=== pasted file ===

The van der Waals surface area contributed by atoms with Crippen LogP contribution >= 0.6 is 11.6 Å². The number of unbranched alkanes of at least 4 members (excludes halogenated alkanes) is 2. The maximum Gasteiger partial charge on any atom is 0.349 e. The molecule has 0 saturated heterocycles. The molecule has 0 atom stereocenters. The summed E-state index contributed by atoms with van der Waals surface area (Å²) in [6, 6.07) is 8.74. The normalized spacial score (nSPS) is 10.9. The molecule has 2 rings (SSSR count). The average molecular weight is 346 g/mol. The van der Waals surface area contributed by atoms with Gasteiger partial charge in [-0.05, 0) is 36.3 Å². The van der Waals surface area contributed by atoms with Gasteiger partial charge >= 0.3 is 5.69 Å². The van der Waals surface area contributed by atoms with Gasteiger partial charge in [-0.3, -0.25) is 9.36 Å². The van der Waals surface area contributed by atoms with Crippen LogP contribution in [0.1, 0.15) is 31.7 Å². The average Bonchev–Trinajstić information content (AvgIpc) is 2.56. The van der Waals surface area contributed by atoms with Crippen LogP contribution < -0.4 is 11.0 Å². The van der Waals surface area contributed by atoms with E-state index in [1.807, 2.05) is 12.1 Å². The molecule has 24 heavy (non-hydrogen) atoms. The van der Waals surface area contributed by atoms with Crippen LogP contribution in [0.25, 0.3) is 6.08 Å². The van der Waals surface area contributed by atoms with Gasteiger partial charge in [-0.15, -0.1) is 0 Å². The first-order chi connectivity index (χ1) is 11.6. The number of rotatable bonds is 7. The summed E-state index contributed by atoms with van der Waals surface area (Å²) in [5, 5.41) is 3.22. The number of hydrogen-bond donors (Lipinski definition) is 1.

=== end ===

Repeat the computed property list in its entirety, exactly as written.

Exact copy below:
The van der Waals surface area contributed by atoms with Crippen LogP contribution >= 0.6 is 11.6 Å². The number of unbranched alkanes of at least 4 members (excludes halogenated alkanes) is 2. The maximum Gasteiger partial charge on any atom is 0.349 e. The molecule has 0 saturated heterocycles. The molecule has 0 atom stereocenters. The summed E-state index contributed by atoms with van der Waals surface area (Å²) in [6, 6.07) is 8.74. The normalized spacial score (nSPS) is 10.9. The molecule has 2 rings (SSSR count). The average molecular weight is 346 g/mol. The van der Waals surface area contributed by atoms with Gasteiger partial charge in [-0.05, 0) is 36.3 Å². The van der Waals surface area contributed by atoms with Gasteiger partial charge >= 0.3 is 5.69 Å². The van der Waals surface area contributed by atoms with Gasteiger partial charge in [-0.3, -0.25) is 9.36 Å². The van der Waals surface area contributed by atoms with Crippen LogP contribution in [0.1, 0.15) is 31.7 Å². The average Bonchev–Trinajstić information content (AvgIpc) is 2.56. The van der Waals surface area contributed by atoms with Crippen LogP contribution < -0.4 is 11.0 Å². The van der Waals surface area contributed by atoms with E-state index in [1.807, 2.05) is 12.1 Å². The molecule has 24 heavy (non-hydrogen) atoms. The van der Waals surface area contributed by atoms with Crippen LogP contribution in [0.25, 0.3) is 6.08 Å². The van der Waals surface area contributed by atoms with Gasteiger partial charge in [-0.15, -0.1) is 0 Å². The first-order chi connectivity index (χ1) is 11.6. The number of rotatable bonds is 7. The summed E-state index contributed by atoms with van der Waals surface area (Å²) in [5, 5.41) is 3.22. The number of hydrogen-bond donors (Lipinski definition) is 1.